Even though the theory seemed sound, it was encouraging to see a plausible Sun path on the simulation. It meant I could move forward with physically implementing the system.

Arduino Control

To control the physical system, I wrote some Arduino/C++ code to model the strings and send appropriate motor commands to my stepper motor drivers.

I originally started with a home-cooked solution that wrapped around the official Stepper Arduino library, but it was too basic to do the position tracking that I wanted to do. I transitioned to using the AccelStepper library instead, which already supported some of the functionality I was implementing.

The main part of implementing the control was reliably translating from Cartesian (or grid) coordinates, which is how we think about blocker position, into string or step coordinates that the motors can understand. I wasted a little time trying to get a little extra precision in the spool model, but otherwise it was a straightforward application of our earlier control theory.

One subtlety that comes with physically running the system is that torque becomes unacceptably high when we’re too close to the spools. When the string angle approaches the horizontal, it requires a high amount of torque from the motors to resist the torque from gravity. To solve for this, my y = 0 isn’t actually at the vertical level of the motors, but offset to be a good distance below. I believe I chose something around 20 inches. If we want coverage of the whole window including the top portion, we would need to raise the system a foot or two above the top edge of the window.

Once I had a good way of translating between string and grid coordinates, I could think in Cartesian coordinates but have the control system think in string lengths. I tested this system thoroughly by hand, but I didn’t see a way of running any good automated tests other than eyeballing the results. This system would receive commands from our interface (more on that later), and it would serve as the physical support for the Sun tracking routine.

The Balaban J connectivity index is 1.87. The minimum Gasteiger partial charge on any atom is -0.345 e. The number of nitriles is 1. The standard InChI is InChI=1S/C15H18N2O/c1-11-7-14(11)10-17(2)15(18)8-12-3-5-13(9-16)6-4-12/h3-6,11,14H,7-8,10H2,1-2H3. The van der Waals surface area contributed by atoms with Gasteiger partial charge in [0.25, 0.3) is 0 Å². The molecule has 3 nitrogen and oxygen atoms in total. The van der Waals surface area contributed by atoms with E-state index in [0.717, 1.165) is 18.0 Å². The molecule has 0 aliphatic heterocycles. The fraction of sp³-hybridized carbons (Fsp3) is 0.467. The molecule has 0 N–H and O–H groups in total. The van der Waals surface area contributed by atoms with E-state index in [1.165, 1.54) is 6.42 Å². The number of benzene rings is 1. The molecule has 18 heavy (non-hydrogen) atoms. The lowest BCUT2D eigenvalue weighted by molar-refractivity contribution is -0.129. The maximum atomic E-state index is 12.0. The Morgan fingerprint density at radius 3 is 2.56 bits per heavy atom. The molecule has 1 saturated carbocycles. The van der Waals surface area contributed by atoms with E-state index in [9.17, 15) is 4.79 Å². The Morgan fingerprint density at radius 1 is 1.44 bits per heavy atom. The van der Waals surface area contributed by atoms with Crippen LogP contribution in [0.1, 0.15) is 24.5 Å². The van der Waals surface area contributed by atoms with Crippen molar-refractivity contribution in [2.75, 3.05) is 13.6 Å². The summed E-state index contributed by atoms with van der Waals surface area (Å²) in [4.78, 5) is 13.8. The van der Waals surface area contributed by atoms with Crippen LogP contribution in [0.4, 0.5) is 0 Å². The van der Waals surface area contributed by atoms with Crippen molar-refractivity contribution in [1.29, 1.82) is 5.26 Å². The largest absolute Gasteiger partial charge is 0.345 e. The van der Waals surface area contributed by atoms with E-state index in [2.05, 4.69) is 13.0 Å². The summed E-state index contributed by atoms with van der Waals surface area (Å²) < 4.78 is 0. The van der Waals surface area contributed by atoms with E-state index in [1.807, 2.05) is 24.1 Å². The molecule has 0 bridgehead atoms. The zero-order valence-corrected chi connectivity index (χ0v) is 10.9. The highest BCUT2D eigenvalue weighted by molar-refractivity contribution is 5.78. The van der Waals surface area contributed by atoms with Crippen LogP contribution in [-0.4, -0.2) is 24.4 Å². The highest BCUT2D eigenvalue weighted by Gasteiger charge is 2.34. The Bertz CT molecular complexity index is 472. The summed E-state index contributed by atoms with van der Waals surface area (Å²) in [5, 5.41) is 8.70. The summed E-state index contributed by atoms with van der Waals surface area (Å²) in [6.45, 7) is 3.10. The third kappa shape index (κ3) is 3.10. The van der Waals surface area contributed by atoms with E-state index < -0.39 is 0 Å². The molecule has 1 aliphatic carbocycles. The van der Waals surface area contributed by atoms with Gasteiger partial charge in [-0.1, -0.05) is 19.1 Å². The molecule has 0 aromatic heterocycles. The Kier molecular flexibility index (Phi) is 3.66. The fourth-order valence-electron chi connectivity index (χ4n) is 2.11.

I wrote some wrapper code to model the window Sun angles calculation using the Overgrow C++ Sun tracking code, but I didn’t have time to finish implementing the Sun tracking component to the degree where it would give me a coordinate pair on the window as a function of time. Some of that effort instead went to polishing my project for the exhibition.

As a callback to our section on control, here’s a video of what happens when we try to get the blocker to run in a straight line. I could also imagine writing a simulation that allows us to simulate the blocker movement according to our string speed policy.

A view of my system running in an attempt to draw a straight horizontal line. The only surviving video of my system that I’m currently aware of. The sound you hear is from the motors before I switched to quiet stepper motor drivers.


I wrote a simple parser for commands that I could send to the system via the Arduino Serial. Some of these are to calibrate the system (e.g., time, set origin, string lengths).

With the commands, I could make it go to particular Cartesian coordinates (e.g., go 5 5). Behind the scenes, it was doing all the calculations we discussed in the theory section on control. It was nice seeing the system go between specific points as if it was built on a grid instead of two spools of string. I could also make it change string lengths with commands like inch 20 -10, where the left motor extends by 20 inches and the right motor retracts by 10.

One of the interface features I’m most pleased with was being able to recalibrate the system’s string lengths. There’s no way for the Arduino to directly measure the string lengths itself, so I had a tape measure ready every time the spools were messed with. By inputting the lengths of each string to the blocker, I could remind the system where it is and it can perform the calculations necessary to move around on the Cartesian grid again. Otherwise, it could move strangely.